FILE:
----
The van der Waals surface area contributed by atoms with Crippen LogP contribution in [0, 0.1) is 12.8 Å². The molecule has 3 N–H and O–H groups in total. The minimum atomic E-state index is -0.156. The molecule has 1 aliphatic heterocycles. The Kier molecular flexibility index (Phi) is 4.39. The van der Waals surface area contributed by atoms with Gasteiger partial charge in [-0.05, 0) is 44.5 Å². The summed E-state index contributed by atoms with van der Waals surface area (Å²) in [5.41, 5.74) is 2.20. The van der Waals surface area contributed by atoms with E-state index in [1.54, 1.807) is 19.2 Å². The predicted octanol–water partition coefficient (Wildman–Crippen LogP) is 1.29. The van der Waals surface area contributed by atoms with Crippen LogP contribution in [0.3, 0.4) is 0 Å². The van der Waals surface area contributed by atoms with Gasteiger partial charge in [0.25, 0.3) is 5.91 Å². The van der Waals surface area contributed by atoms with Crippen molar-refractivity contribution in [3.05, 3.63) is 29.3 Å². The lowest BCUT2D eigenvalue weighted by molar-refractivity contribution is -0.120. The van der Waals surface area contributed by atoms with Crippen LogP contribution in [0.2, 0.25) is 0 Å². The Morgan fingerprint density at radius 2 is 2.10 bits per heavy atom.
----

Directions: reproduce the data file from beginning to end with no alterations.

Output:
The van der Waals surface area contributed by atoms with Crippen LogP contribution in [0, 0.1) is 12.8 Å². The molecule has 3 N–H and O–H groups in total. The minimum atomic E-state index is -0.156. The molecule has 1 aliphatic heterocycles. The Kier molecular flexibility index (Phi) is 4.39. The van der Waals surface area contributed by atoms with Gasteiger partial charge in [-0.05, 0) is 44.5 Å². The summed E-state index contributed by atoms with van der Waals surface area (Å²) in [5.41, 5.74) is 2.20. The van der Waals surface area contributed by atoms with E-state index in [1.54, 1.807) is 19.2 Å². The predicted octanol–water partition coefficient (Wildman–Crippen LogP) is 1.29. The van der Waals surface area contributed by atoms with Crippen LogP contribution in [0.3, 0.4) is 0 Å². The van der Waals surface area contributed by atoms with Gasteiger partial charge in [0.25, 0.3) is 5.91 Å². The van der Waals surface area contributed by atoms with Crippen molar-refractivity contribution in [3.05, 3.63) is 29.3 Å². The lowest BCUT2D eigenvalue weighted by molar-refractivity contribution is -0.120. The van der Waals surface area contributed by atoms with Crippen LogP contribution in [0.2, 0.25) is 0 Å². The Morgan fingerprint density at radius 2 is 2.10 bits per heavy atom.